Drayton’s parents eventually divorced and his mother, who had custody of him, moved to Canada and then brought Drayton over to Toronto in November, 1956, when he was 11. “My isolation, or spending most of the time alone, was probably due to my background,” Drayton says. “I was in a group home, but I did not feel part of a group because I was not German. Also, I was a single child – solitude, being alone, but not lonely.”
Drayton remembers being called “DP” when he arrived in Canada. When he asked the kids what these taunts meant, he was told he was a “displaced person.” Again he had a hard time fitting in. When he took up running in high school, Drayton’s singlemindedness quickly became evident and it wasn’t long before he won top-calibre events. After winning the Ontario high school championships for Mimico High School, he was recruited to the Toronto Olympic Club, where he began working with national distance running coach Paul Poce. While Drayton credits Poce and his clubmates for much of his success, it’s his mother, Sonia, who has remained at the centre of his life. Her struggles to raise him are the stuff of great fiction, but sadly it’s all true. Drayton lives with Sonia, now 85, in a west Toronto neighbourhood and looks after her.
Over the years, Drayton earned respect for his legendary front-running and always gave a good account of himself. In an era before the road racing explosion and before the sport was dominated by East African runners, the best racers regularly encountered each other at the major races. Drayton took on everyone, including American Frank Shorter, the 1972 Olympic marathon champion and winner of four Fukuoka titles.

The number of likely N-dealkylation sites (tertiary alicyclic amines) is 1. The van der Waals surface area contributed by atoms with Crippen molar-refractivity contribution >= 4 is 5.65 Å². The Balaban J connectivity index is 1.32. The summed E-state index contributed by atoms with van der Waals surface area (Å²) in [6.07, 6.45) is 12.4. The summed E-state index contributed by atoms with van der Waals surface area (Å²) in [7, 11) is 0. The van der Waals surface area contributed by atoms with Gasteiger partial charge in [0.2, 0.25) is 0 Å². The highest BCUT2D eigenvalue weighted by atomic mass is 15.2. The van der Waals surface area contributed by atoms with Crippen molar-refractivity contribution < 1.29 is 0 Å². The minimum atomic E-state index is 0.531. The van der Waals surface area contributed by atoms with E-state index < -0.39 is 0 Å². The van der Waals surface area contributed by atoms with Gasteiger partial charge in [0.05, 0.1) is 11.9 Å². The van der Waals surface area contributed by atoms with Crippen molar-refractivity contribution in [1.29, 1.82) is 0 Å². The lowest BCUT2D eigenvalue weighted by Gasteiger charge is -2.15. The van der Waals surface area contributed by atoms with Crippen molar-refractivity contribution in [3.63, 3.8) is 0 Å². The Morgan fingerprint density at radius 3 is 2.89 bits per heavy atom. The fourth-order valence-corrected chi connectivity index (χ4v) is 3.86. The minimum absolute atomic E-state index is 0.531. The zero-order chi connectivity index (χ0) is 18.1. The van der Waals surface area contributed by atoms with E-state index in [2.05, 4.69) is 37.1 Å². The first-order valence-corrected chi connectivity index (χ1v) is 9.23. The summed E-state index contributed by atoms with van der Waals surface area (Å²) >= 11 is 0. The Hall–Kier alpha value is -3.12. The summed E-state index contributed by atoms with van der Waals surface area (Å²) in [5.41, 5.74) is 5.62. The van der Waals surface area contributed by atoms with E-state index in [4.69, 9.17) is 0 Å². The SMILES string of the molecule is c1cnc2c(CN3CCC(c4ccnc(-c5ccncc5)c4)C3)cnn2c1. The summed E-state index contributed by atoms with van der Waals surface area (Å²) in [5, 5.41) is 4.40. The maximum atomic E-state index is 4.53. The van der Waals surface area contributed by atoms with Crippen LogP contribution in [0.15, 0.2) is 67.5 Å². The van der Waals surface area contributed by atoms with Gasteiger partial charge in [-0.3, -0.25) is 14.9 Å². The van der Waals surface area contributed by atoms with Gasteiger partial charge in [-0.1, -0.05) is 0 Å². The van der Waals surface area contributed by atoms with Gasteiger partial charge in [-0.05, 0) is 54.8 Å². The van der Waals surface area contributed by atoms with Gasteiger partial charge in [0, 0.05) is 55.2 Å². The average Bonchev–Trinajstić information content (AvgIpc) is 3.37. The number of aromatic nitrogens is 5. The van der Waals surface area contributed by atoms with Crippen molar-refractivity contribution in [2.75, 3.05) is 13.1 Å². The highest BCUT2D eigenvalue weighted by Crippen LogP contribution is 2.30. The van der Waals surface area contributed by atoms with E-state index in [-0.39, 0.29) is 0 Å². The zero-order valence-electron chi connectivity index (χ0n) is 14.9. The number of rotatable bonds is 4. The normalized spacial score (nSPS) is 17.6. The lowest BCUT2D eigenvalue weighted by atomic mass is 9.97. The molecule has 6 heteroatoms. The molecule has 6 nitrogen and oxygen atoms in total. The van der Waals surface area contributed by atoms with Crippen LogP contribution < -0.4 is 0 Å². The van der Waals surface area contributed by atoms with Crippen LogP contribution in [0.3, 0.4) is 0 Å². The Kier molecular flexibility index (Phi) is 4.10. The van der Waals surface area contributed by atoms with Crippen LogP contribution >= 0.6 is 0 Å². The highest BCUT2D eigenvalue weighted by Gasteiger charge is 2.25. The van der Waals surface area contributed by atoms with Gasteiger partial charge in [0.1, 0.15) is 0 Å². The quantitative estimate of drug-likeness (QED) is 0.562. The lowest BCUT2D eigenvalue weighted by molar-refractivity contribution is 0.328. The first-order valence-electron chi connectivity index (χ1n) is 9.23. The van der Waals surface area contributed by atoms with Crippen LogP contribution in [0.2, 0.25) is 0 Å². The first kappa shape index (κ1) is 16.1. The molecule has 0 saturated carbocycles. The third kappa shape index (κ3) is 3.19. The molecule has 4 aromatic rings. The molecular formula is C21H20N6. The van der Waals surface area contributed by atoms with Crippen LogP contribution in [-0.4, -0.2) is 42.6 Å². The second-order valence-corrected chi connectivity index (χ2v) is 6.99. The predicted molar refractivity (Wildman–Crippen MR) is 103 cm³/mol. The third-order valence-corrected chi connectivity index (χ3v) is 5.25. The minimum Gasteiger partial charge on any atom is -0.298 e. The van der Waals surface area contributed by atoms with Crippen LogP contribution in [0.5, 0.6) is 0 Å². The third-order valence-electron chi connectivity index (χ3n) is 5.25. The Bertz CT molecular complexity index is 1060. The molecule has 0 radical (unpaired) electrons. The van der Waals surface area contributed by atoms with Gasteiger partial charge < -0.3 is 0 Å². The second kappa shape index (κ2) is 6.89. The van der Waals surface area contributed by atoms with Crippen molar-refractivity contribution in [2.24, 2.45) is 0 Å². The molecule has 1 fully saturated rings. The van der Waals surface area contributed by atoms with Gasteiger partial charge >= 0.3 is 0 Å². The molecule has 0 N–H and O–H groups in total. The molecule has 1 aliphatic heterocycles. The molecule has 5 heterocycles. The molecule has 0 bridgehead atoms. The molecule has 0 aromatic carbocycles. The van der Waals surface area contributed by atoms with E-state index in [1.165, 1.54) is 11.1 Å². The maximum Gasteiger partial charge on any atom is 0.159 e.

“I always loved running against Jerome because you always had to be ready. You always had to be tough,” Shorter says. “But the advantage I felt I had over him was I was faster. I felt that if I was close to him near the end, I was OK. That worked, except at Springbank that one year when he got away and beat me.” The Springbank International Road Races were held in London, Ont. and were once one of the most prestigious events on the North American road racing circuit. During the 1975 edition of the 12-miler, Drayton and Shorter broke away early from Bill Rodgers and Commonwealth Games marathon champion Ian Thompson of Britain, then waged a memorable tussle over the final 5k. Drayton eventually won in a time of 54:52, 10 seconds ahead of the American.
“You know, I can remember sitting down and drinking a few beers with him. In fact, I remember the beer was Labatt’s,” Shorter remembers with a laugh. “It was very amicable. The good athletes, particularly in endurance sports, can turn it on and turn it off. They turn the switch off when they are not competing. Jerome could do that. I had no trouble socializing with him because I am the same way. Don’t confuse his being reclusive with his not being social.”
Because of his 1975 Fukuoka victory, Drayton was one of the favourites to win the 1976 Olympic marathon the following summer. And since the event was held in Montreal, there was additional attention that the reclusive runner could do without. East Germany’s Waldemar Cierpinski took the gold ahead of Shorter, while Drayton wound up sixth behind Lasse Viren, who had earlier pulled off the 5000m/10,000m double for the second time at an Olympics.